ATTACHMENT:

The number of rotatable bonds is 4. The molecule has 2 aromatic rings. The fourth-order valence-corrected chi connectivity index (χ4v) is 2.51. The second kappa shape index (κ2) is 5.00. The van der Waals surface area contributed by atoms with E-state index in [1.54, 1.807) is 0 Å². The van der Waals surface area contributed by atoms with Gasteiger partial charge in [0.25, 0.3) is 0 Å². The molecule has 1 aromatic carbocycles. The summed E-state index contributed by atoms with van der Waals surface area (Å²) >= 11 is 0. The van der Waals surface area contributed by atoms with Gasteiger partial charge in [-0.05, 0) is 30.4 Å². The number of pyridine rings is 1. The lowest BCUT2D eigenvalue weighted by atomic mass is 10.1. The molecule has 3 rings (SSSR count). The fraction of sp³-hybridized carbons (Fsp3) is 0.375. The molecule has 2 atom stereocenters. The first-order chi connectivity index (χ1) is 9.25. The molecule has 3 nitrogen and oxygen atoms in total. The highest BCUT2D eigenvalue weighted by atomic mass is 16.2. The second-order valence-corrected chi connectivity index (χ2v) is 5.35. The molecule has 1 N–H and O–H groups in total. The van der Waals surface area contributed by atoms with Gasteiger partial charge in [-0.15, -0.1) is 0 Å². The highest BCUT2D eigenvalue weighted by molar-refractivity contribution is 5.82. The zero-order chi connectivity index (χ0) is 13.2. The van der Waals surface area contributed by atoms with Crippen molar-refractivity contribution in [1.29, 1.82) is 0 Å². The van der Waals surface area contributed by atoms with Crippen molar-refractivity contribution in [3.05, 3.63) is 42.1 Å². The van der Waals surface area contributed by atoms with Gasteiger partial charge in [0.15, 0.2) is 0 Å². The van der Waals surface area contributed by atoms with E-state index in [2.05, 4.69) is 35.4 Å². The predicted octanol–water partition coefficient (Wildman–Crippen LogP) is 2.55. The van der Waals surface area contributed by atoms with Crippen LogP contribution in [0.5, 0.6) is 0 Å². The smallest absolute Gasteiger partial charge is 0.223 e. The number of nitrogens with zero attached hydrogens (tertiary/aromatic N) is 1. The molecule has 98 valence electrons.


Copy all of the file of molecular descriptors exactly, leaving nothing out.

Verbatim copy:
The number of rotatable bonds is 4. The molecule has 2 aromatic rings. The fourth-order valence-corrected chi connectivity index (χ4v) is 2.51. The second kappa shape index (κ2) is 5.00. The van der Waals surface area contributed by atoms with E-state index in [1.54, 1.807) is 0 Å². The van der Waals surface area contributed by atoms with Gasteiger partial charge in [0.25, 0.3) is 0 Å². The molecule has 1 aromatic carbocycles. The summed E-state index contributed by atoms with van der Waals surface area (Å²) >= 11 is 0. The van der Waals surface area contributed by atoms with Gasteiger partial charge in [-0.05, 0) is 30.4 Å². The number of pyridine rings is 1. The lowest BCUT2D eigenvalue weighted by atomic mass is 10.1. The molecule has 3 rings (SSSR count). The fraction of sp³-hybridized carbons (Fsp3) is 0.375. The molecule has 2 atom stereocenters. The first-order chi connectivity index (χ1) is 9.25. The molecule has 3 nitrogen and oxygen atoms in total. The highest BCUT2D eigenvalue weighted by atomic mass is 16.2. The second-order valence-corrected chi connectivity index (χ2v) is 5.35. The molecule has 1 N–H and O–H groups in total. The van der Waals surface area contributed by atoms with Gasteiger partial charge in [-0.15, -0.1) is 0 Å². The highest BCUT2D eigenvalue weighted by molar-refractivity contribution is 5.82. The zero-order chi connectivity index (χ0) is 13.2. The van der Waals surface area contributed by atoms with Crippen molar-refractivity contribution in [1.29, 1.82) is 0 Å². The van der Waals surface area contributed by atoms with Crippen molar-refractivity contribution in [3.05, 3.63) is 42.1 Å². The van der Waals surface area contributed by atoms with Gasteiger partial charge in [0.15, 0.2) is 0 Å². The van der Waals surface area contributed by atoms with E-state index in [2.05, 4.69) is 35.4 Å². The predicted octanol–water partition coefficient (Wildman–Crippen LogP) is 2.55. The van der Waals surface area contributed by atoms with Crippen LogP contribution in [0.5, 0.6) is 0 Å². The smallest absolute Gasteiger partial charge is 0.223 e. The number of nitrogens with zero attached hydrogens (tertiary/aromatic N) is 1. The molecule has 98 valence electrons.